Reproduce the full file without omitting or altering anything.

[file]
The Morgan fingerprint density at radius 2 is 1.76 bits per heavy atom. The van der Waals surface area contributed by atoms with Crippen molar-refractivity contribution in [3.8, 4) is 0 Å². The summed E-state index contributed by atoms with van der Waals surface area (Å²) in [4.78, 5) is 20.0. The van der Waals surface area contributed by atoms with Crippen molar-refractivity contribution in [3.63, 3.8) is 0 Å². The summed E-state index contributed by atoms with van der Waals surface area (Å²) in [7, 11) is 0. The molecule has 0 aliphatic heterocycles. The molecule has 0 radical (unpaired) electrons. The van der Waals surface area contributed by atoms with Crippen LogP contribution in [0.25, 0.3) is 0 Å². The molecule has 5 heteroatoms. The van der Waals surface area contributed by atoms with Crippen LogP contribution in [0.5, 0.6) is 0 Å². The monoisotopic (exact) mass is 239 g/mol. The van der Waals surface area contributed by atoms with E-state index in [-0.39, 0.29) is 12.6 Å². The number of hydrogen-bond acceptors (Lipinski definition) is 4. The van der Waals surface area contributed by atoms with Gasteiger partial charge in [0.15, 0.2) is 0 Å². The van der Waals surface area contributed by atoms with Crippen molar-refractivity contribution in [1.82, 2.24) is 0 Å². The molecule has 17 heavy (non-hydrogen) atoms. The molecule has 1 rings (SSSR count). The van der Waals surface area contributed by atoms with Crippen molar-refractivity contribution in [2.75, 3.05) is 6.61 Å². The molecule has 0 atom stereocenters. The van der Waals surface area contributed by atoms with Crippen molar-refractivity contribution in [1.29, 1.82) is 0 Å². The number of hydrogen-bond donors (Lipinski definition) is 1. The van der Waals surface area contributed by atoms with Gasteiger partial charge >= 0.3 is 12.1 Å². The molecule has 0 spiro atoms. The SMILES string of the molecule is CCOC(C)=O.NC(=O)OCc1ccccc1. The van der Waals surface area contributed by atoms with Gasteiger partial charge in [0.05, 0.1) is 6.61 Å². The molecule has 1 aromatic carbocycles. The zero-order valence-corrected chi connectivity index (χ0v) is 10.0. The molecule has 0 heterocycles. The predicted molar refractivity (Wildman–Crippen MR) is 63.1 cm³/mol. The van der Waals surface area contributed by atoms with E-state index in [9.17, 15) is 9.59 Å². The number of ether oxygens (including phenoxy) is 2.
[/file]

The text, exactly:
The Morgan fingerprint density at radius 2 is 1.76 bits per heavy atom. The van der Waals surface area contributed by atoms with Crippen molar-refractivity contribution in [3.8, 4) is 0 Å². The summed E-state index contributed by atoms with van der Waals surface area (Å²) in [4.78, 5) is 20.0. The van der Waals surface area contributed by atoms with Crippen molar-refractivity contribution in [3.63, 3.8) is 0 Å². The summed E-state index contributed by atoms with van der Waals surface area (Å²) in [7, 11) is 0. The molecule has 0 aliphatic heterocycles. The molecule has 0 radical (unpaired) electrons. The van der Waals surface area contributed by atoms with Crippen LogP contribution in [0.25, 0.3) is 0 Å². The molecule has 5 heteroatoms. The van der Waals surface area contributed by atoms with Crippen LogP contribution in [0.5, 0.6) is 0 Å². The monoisotopic (exact) mass is 239 g/mol. The van der Waals surface area contributed by atoms with E-state index in [-0.39, 0.29) is 12.6 Å². The number of hydrogen-bond acceptors (Lipinski definition) is 4. The van der Waals surface area contributed by atoms with Gasteiger partial charge in [0.15, 0.2) is 0 Å². The van der Waals surface area contributed by atoms with Crippen molar-refractivity contribution in [1.82, 2.24) is 0 Å². The molecule has 17 heavy (non-hydrogen) atoms. The molecule has 1 rings (SSSR count). The van der Waals surface area contributed by atoms with Crippen molar-refractivity contribution in [2.75, 3.05) is 6.61 Å². The molecule has 0 atom stereocenters. The van der Waals surface area contributed by atoms with Crippen molar-refractivity contribution in [1.29, 1.82) is 0 Å². The number of hydrogen-bond donors (Lipinski definition) is 1. The van der Waals surface area contributed by atoms with Gasteiger partial charge >= 0.3 is 12.1 Å². The molecule has 0 spiro atoms. The SMILES string of the molecule is CCOC(C)=O.NC(=O)OCc1ccccc1. The van der Waals surface area contributed by atoms with Gasteiger partial charge in [0.05, 0.1) is 6.61 Å². The molecule has 1 aromatic carbocycles. The zero-order valence-corrected chi connectivity index (χ0v) is 10.0. The molecule has 0 heterocycles. The predicted molar refractivity (Wildman–Crippen MR) is 63.1 cm³/mol. The van der Waals surface area contributed by atoms with E-state index in [9.17, 15) is 9.59 Å². The number of ether oxygens (including phenoxy) is 2.